What happens when an economy runs out of fiscal space? The presumption is embodied in the image of "hitting the wall." Under this assumption, public debt exceeds a certain limit and financial confidence collapses. As a result, interest rates rise, the currency falls, and panic ensues. At times this scenario holds true—for economies with sizeable foreign-denominated public debt or for economies that create political breakdowns.
Japan demonstrates a different reality about the problems of excessive debt—one that Shinzo Abe, its new prime minister, should keep in mind as he launches a fiscal stimulus package. Japanese public debt has ballooned for 20 years, rising from 60 percent to 220 percent of gross domestic product (though the true figure net of government holdings may be 130 percent). During that time Japan has been in recession, recovery, and back in recession, but interest rates on Japanese government bonds (JGBs) have remained below 2 percent for the past 13 years. While the debt accumulated, the yen appreciated from Y130 to Y78 to the dollar, before reversing to Y89 over the past few months.
Japan was able to get away with such unremittingly high deficits without an overt crisis for four reasons. First, Japan's banks were induced to buy huge amounts of government bonds on a recurrent basis. Second, Japan's households accepted the persistently low returns on their savings caused by such bank purchases. Third, market pressures were limited by the combination of few foreign holders of JGBs (less than 8 percent of the total) and the threat that the Bank of Japan (BoJ) could purchase unwanted bonds. Fourth, the share of taxation and government spending in total Japanese income was low.
Getting away with something is not the same as getting off cost-free. Each of these factors enabling the ongoing fiscal deficits has had its costs to Japan. Stuffing bank balance sheets with JGBs has constrained commercial lending by those banks—even during the recovery of 2003–08—which harmed small and new business development. The persistently low returns on Japanese savings have further squandered investment opportunities, thereby creating a negative feedback loop with deflation and older savers' risk aversion. The absence of external pressure has fed the combined long-term appreciation of the yen and stagnation of Japanese stock market returns, both severely distorting the economy. Needed public investment and funds for adequate healthcare and disaster recovery have been crowded out by debt payments, given a relatively fixed share of government in Japanese GDP.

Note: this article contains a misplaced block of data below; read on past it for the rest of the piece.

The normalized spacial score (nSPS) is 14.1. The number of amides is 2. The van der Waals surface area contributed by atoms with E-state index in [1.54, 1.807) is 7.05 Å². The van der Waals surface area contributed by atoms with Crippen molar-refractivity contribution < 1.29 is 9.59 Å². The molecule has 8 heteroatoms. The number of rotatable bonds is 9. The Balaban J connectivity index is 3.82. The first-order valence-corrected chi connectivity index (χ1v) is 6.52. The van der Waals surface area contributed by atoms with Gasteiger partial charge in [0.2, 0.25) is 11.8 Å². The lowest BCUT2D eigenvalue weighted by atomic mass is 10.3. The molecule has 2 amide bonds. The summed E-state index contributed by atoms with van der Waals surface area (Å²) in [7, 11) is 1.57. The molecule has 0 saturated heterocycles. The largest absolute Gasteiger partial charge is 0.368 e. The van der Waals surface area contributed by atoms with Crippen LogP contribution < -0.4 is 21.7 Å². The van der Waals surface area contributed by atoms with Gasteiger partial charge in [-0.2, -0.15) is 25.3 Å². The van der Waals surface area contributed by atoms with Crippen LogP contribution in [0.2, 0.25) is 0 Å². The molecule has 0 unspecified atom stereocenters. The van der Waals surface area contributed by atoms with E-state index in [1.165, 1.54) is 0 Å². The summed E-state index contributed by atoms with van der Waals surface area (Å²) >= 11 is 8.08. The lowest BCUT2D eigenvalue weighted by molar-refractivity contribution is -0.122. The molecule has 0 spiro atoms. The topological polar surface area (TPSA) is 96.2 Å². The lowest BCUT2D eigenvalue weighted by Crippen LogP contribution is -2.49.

When I and others advocated aggressive stimulus in Japan in the second half of the 1990s, it was intended as a temporary response to three conditions. First, the recession was acute, severe, and eroding the stability of a Japanese financial system already weakened by substantial non-performing loans. Second, the actual stance of Japanese fiscal policy then was, on balance, contractionary. And third, the net public debt level was low enough that short-term stimulus would not crowd out public investment (let alone private investment).
The case for continued deficit spending in Japan ended by mid-2003. Though it is often overlooked, Japan's economy recovered well following a rectification of financial and macroeconomic policies—including banking recapitalization—in 2002–03. From 2003 to 2007, per capita real income growth was the same in Japan as in the United States (averaging 1.8 percent annually) and kept pace with the United States on average even during the volatile years of 2008–11. Meanwhile, the costs of running recurring deficits during an expansion accumulated.
Mr. Abe's new fiscal stimulus initiative is therefore questionable. Not because another 2 percent of GDP will be the proverbial tipping point on Japanese debt sustainability, for the factors protecting Japan from overt fiscal crisis remain. Nor because it will be ineffective; if anything, when combined with monetary expansion and a likely consumption tax rise in the near future, I expect its multiplier and thus short-run impact to be high.
The additional stimulus in Japan is counterproductive because it adds to the long-term costs without addressing Japan's real problem: a return to deflation and an overvalued exchange rate. The BoJ pursuing a higher inflation target through large-scale purchases of a wide range of assets, as Mr. Abe and his economic adviser Koichi Hamada rightly advocate, would be sufficient and appropriate.
Persistent fiscal policies that fail to adapt to changing cyclical conditions result in long-term damage. This holds true whether a government errs on the side of excessive austerity, as in Europe of late, or on the side of unjustified indiscipline, as in Japan since its recovery a decade ago. Either way, the consequences are real, though rarely as dramatically visible as hitting a wall. Italy, the United Kingdom, and the United States should fear the structural damage of following Japan's example if fiscal expansion is not timed to end with recovery. When a large country with its own currency reaches its fiscal limit, growth ends not with a bang but a whimper of declining vitality and diminishing resilience.